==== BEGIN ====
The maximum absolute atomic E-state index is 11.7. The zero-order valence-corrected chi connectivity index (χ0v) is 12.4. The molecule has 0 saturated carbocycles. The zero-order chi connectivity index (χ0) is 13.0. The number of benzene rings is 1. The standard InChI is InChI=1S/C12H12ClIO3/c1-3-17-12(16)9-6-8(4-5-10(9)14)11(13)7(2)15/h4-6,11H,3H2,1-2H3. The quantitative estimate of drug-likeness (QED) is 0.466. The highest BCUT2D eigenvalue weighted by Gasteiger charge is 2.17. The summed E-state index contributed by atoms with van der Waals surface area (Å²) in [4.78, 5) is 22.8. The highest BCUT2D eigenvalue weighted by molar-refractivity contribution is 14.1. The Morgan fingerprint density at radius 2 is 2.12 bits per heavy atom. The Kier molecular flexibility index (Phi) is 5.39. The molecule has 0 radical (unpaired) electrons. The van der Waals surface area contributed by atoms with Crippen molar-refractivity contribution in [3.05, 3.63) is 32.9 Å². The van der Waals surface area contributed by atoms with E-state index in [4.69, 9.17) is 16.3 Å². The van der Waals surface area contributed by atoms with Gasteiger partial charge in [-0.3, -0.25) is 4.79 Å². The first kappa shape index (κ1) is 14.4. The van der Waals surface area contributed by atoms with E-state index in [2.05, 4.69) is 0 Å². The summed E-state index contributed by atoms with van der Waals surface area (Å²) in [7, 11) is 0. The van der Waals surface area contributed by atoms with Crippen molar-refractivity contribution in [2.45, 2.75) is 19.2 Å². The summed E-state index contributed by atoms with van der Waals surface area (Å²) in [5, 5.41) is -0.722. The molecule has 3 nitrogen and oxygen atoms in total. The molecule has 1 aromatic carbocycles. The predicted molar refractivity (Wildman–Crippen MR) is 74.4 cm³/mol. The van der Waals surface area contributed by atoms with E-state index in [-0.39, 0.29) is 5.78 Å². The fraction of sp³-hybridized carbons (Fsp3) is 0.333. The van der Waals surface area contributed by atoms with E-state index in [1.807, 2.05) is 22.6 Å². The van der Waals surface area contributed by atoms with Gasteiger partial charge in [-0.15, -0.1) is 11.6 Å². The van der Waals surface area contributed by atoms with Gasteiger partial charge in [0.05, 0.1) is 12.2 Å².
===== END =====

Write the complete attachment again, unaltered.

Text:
The maximum absolute atomic E-state index is 11.7. The zero-order valence-corrected chi connectivity index (χ0v) is 12.4. The molecule has 0 saturated carbocycles. The zero-order chi connectivity index (χ0) is 13.0. The number of benzene rings is 1. The standard InChI is InChI=1S/C12H12ClIO3/c1-3-17-12(16)9-6-8(4-5-10(9)14)11(13)7(2)15/h4-6,11H,3H2,1-2H3. The quantitative estimate of drug-likeness (QED) is 0.466. The highest BCUT2D eigenvalue weighted by Gasteiger charge is 2.17. The summed E-state index contributed by atoms with van der Waals surface area (Å²) in [4.78, 5) is 22.8. The highest BCUT2D eigenvalue weighted by molar-refractivity contribution is 14.1. The Morgan fingerprint density at radius 2 is 2.12 bits per heavy atom. The Kier molecular flexibility index (Phi) is 5.39. The molecule has 0 radical (unpaired) electrons. The van der Waals surface area contributed by atoms with Crippen molar-refractivity contribution in [3.05, 3.63) is 32.9 Å². The van der Waals surface area contributed by atoms with E-state index in [4.69, 9.17) is 16.3 Å². The van der Waals surface area contributed by atoms with Gasteiger partial charge in [-0.3, -0.25) is 4.79 Å². The first kappa shape index (κ1) is 14.4. The van der Waals surface area contributed by atoms with E-state index in [2.05, 4.69) is 0 Å². The summed E-state index contributed by atoms with van der Waals surface area (Å²) in [7, 11) is 0. The van der Waals surface area contributed by atoms with Crippen molar-refractivity contribution in [2.45, 2.75) is 19.2 Å². The summed E-state index contributed by atoms with van der Waals surface area (Å²) in [5, 5.41) is -0.722. The molecule has 3 nitrogen and oxygen atoms in total. The molecule has 1 aromatic carbocycles. The predicted molar refractivity (Wildman–Crippen MR) is 74.4 cm³/mol. The van der Waals surface area contributed by atoms with E-state index in [-0.39, 0.29) is 5.78 Å². The fraction of sp³-hybridized carbons (Fsp3) is 0.333. The van der Waals surface area contributed by atoms with E-state index in [1.807, 2.05) is 22.6 Å². The van der Waals surface area contributed by atoms with Gasteiger partial charge in [-0.15, -0.1) is 11.6 Å². The van der Waals surface area contributed by atoms with Gasteiger partial charge in [0.05, 0.1) is 12.2 Å².